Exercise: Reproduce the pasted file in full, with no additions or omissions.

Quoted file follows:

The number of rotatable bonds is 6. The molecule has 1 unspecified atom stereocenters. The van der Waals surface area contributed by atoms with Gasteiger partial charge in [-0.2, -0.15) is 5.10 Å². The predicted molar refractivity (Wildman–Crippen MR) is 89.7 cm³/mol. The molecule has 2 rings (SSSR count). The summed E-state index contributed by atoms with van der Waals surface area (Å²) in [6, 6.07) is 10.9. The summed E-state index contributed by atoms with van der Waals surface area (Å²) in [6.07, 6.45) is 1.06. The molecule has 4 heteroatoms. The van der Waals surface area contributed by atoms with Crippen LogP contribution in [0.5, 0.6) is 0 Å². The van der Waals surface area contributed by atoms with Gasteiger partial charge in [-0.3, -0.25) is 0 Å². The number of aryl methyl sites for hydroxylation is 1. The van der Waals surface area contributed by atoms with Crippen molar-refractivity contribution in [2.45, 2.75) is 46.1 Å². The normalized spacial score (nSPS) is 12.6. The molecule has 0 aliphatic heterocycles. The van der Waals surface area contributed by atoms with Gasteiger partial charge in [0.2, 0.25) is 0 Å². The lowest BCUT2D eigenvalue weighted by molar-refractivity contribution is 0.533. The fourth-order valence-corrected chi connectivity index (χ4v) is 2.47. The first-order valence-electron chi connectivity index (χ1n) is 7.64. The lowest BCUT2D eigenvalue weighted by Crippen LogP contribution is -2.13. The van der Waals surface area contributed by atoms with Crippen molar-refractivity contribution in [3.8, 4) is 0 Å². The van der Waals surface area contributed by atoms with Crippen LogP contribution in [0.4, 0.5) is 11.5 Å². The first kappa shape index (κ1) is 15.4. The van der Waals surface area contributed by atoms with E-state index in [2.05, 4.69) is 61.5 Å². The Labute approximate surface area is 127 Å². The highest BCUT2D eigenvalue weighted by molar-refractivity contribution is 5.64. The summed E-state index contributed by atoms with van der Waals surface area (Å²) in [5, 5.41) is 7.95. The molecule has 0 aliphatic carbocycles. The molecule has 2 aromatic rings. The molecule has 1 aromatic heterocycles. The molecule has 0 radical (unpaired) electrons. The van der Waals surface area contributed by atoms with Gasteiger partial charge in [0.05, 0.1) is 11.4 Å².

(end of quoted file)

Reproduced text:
The number of rotatable bonds is 6. The molecule has 1 unspecified atom stereocenters. The van der Waals surface area contributed by atoms with Gasteiger partial charge in [-0.2, -0.15) is 5.10 Å². The predicted molar refractivity (Wildman–Crippen MR) is 89.7 cm³/mol. The molecule has 2 rings (SSSR count). The summed E-state index contributed by atoms with van der Waals surface area (Å²) in [6, 6.07) is 10.9. The summed E-state index contributed by atoms with van der Waals surface area (Å²) in [6.07, 6.45) is 1.06. The molecule has 4 heteroatoms. The van der Waals surface area contributed by atoms with Crippen LogP contribution in [0.5, 0.6) is 0 Å². The van der Waals surface area contributed by atoms with Gasteiger partial charge in [-0.3, -0.25) is 0 Å². The number of aryl methyl sites for hydroxylation is 1. The van der Waals surface area contributed by atoms with Crippen molar-refractivity contribution in [2.45, 2.75) is 46.1 Å². The normalized spacial score (nSPS) is 12.6. The molecule has 0 aliphatic heterocycles. The van der Waals surface area contributed by atoms with Gasteiger partial charge in [0.2, 0.25) is 0 Å². The lowest BCUT2D eigenvalue weighted by molar-refractivity contribution is 0.533. The fourth-order valence-corrected chi connectivity index (χ4v) is 2.47. The first-order valence-electron chi connectivity index (χ1n) is 7.64. The lowest BCUT2D eigenvalue weighted by Crippen LogP contribution is -2.13. The van der Waals surface area contributed by atoms with Crippen molar-refractivity contribution in [3.8, 4) is 0 Å². The van der Waals surface area contributed by atoms with Crippen LogP contribution in [0.4, 0.5) is 11.5 Å². The first kappa shape index (κ1) is 15.4. The van der Waals surface area contributed by atoms with E-state index in [2.05, 4.69) is 61.5 Å². The Labute approximate surface area is 127 Å². The highest BCUT2D eigenvalue weighted by molar-refractivity contribution is 5.64. The summed E-state index contributed by atoms with van der Waals surface area (Å²) in [5, 5.41) is 7.95. The molecule has 0 aliphatic carbocycles. The molecule has 2 aromatic rings. The molecule has 1 aromatic heterocycles. The molecule has 0 radical (unpaired) electrons. The van der Waals surface area contributed by atoms with Gasteiger partial charge in [0.05, 0.1) is 11.4 Å².